return to menu


    warvictim


    Quote Originally Posted by Neil5585 View Post
    Whey protein is a poor protein for before bed. At the least you should have a 50/50 blend of whey and micellar casein.

    Also be careful depending on your goals and your body because milk causes a lot of insulin to be secreted.

    But to answer the question, that seems like excessive protein given that it's almost all whey. If it were at least 50% casein I'd say it's good.
  5. Banned
    warvictim's Avatar
    Join Date
    Jan 2008
    Posts
    73
    Rep Power
    0
    Level
    8
    Lv. Percent
    14.09%

    Hello here is another article i found on the web about Glucagon and Insulin and how do we stimulate glucagon (The fat burning hormone):

    http://209.85.165.104/search?q=cache...nk&cd=16&gl=us

    How do you lower insulin and increase glucagon through nutrition? The key is to eat in a manner that keeps your blood sugar stable. In keeping your blood sugar stable, you control the excess release of insulin. Excess insulin is secreted every time you "over-carb." Whenever you eat sugar or processed carbohydrates, or simply too many carbohydrates for your body, (because all carbohydrates break down into blood sugar called glucose) you will have excess glucose in your blood stream, causing your blood sugar to spike. In turn, your pancreas secretes insulin. Insulin is your body's most powerful storage hormone. Insulin totally blocks your body's ability to burn fat, converts all the excess blood sugar into triglycerides (blood fats), and stores these fats in your fat cells. Glucagon is released every time you eat lean protein. Glucagon, when present in your blood steam, also lowers insulin levels. It is important to eat lean protein every single meal.

    When faced with high cholesterol (over 200 total cholesterol), most patients are recommended a statin drug, along with a reduced fat/high carbohydrate diet. Lowering unhealthy fat intake decreases LDL levels. But, increasing carbohydrate content causes HDL (good cholesterol) to drop and triglycerides and total cholesterol to increase, which means increased risk of heart disease.

    To control the balance of glucagon and insulin, eat a healthy balance of lean protein, good fats/oils (containing essential fats omega 3 and 6), and unprocessed carbohydrates at each meal. Avoid sugar, white flour, and other processed carbohydrates; and always combine carbohydrates with lean protein and/or good fats/oils. This slows the gastric emptying of the carbohydrates, preventing a blood sugar spike and controlling the excessive release of insulin. Staying hydrated with pure water and avoiding caffeine and other dehydrators is also of integral importance. In addition to these nutrition guidelines, exercise regularly and follow a basic supplementation program. When you adopt these healthy lifestyle habits, you will find your cholesterol levels will return to healthy levels (180-200 total cholesterol, under 100 LDL, and over 50 HDL) within 60-90 days, without prescription medication!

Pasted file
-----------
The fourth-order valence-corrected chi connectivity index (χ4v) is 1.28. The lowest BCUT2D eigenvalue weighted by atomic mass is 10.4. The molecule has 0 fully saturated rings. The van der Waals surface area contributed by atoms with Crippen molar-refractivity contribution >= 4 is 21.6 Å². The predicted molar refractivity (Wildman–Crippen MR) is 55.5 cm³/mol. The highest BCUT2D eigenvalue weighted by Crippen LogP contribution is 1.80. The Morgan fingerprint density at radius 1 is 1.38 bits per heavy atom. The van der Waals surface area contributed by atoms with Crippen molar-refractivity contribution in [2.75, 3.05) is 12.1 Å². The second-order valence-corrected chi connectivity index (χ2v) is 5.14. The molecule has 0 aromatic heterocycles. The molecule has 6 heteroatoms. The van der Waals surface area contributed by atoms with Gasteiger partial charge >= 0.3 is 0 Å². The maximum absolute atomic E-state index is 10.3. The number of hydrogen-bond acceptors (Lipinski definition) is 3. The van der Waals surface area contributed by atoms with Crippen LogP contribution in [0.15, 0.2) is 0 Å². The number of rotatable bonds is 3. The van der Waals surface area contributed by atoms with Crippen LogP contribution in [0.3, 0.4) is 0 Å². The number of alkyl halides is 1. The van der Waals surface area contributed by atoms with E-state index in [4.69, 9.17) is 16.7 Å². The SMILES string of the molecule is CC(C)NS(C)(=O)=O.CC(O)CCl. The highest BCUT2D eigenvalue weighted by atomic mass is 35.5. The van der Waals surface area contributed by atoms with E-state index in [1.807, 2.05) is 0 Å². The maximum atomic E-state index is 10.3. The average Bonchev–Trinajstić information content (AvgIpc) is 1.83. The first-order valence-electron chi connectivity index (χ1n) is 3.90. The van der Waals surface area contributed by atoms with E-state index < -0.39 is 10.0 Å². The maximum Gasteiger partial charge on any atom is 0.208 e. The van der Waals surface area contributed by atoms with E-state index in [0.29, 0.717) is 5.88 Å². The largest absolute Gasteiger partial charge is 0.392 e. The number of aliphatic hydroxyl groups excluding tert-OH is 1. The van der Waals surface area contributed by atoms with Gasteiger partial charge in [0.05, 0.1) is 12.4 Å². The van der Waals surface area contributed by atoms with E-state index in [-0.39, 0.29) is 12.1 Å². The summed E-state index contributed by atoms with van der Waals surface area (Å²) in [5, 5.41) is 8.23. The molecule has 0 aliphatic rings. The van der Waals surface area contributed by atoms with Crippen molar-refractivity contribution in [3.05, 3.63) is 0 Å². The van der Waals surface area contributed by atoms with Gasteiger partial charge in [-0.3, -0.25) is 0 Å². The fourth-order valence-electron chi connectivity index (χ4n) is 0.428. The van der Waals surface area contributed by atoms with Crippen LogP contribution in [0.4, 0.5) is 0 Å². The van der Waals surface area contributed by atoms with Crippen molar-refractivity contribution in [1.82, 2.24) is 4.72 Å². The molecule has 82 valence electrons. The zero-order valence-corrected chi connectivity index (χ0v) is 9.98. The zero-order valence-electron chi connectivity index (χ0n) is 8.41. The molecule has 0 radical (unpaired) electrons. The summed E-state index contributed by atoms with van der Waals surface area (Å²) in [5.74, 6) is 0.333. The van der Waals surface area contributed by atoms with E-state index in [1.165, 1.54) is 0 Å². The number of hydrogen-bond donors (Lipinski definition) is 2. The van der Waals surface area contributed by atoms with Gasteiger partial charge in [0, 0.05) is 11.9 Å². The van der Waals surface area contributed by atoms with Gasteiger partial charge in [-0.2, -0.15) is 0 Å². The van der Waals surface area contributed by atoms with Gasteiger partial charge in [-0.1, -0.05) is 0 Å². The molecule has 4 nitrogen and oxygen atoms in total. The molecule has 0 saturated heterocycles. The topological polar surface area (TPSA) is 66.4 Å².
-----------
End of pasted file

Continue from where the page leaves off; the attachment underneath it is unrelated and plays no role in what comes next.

6. New Member
    Neil5585's Avatar
    Stats
    6'0"  230 lbs.
    Join Date
    Jan 2008
    Posts
    310
    Rep Power
    240
    Level
    14
    Lv. Percent
    64.38%

    Whey protein itself causes a release of insulin, because of the speed mostly but also the amino content. Amino acids and protein can raise insulin levels, even with zero carbs. However it's not the same as insulin from carbs alone.

    What I meant was milk by itself causes a large release of insulin. It has a low glycemic index but causes a very large overall release of insulin in response to it.
  

  
 

Similar Forum Threads

  1. Replies: 5
    Last Post: 09-20-2010, 01:53 AM
  2. Replies: 6
    Last Post: 11-18-2008, 12:29 AM
  3. Replies: 3
    Last Post: 06-03-2008, 08:24 PM
  4. Replies: 8
    Last Post: 02-17-2005, 07:15 PM

Posting Permissions

  • You may not post new threads
  • You may not post replies
  • You may not post attachments
  • You may not edit your posts
  •  
Log in
Log in